Tuesday, September 20, 2005

The physiology of language has been a long obsession of mine, so it was fun to come across this article about how swear words affect our minds and bodies and culture.
Because cursing calls on the thinking and feeling pathways of the brain in roughly equal measure and with handily assessable fervor, scientists say that by studying the neural circuitry behind it they are gaining new insights into how the different domains of the brain communicate - and all for the sake of a well-venomed retort.

Other investigators have examined the physiology of cursing, how our senses and reflexes react to the sound or sight of an obscene word. They have determined that hearing a curse elicits a literal rise out of people. When electrodermal wires are placed on people's arms and fingertips to study their skin conductance patterns and the subjects then hear a few obscenities spoken clearly and firmly, participants show signs of instant arousal.

Their skin conductance patterns spike, the hairs on their arms rise, their pulse quickens, and their breathing becomes shallow.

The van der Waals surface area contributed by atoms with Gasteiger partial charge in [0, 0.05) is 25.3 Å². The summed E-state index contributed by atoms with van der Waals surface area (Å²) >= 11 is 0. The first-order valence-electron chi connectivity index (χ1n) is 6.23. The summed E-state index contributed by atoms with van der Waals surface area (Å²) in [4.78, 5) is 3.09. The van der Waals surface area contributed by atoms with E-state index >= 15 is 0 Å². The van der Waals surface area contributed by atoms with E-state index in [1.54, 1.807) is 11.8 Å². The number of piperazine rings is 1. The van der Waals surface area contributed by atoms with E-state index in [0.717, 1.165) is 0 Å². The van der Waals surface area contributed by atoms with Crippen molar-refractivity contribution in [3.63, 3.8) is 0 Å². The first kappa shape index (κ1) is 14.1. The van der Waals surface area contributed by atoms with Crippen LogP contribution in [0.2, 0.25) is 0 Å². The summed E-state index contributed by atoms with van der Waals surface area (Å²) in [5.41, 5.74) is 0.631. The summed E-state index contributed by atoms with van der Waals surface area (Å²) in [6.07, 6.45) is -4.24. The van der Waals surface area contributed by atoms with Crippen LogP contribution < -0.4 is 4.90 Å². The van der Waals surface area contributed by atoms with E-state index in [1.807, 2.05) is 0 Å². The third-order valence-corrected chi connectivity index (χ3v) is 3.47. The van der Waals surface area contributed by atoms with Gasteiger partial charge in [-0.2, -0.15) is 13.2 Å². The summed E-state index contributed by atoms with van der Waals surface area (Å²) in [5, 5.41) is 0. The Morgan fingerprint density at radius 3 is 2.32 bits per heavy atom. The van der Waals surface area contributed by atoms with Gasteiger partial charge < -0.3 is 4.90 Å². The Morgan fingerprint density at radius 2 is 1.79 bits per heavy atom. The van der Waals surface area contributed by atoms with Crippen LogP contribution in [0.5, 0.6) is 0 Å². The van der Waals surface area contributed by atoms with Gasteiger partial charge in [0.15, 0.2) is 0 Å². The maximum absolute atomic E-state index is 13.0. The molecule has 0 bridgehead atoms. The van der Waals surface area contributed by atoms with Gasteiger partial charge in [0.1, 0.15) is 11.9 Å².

Yesterday, my daughter asked me why I've been swearing so much lately. I didn't realize I had been swearing more--I usually don't swear much at all (it does have a real physical effect on me; my mouth usually feels a resistance to those words)--but I think my emotions have been more raw in the last few weeks, in the aftermath of Katrina, and maybe my guard is down. Hannah could only bring up two examples of times I swore in the last week--once, when someone cut me off on the freeway, and once when Microsoft Word crashed and I lost a bunch of work (nothing too important, thankfully)--but I guess two times is a lot more than zero. Sometimes it feels so good to swear, very cathartic. Maybe if I used curse words more often, they wouldn't have the same impact, the same hair-raising power. Now when I use them, it's like a fucking atomic bomb.

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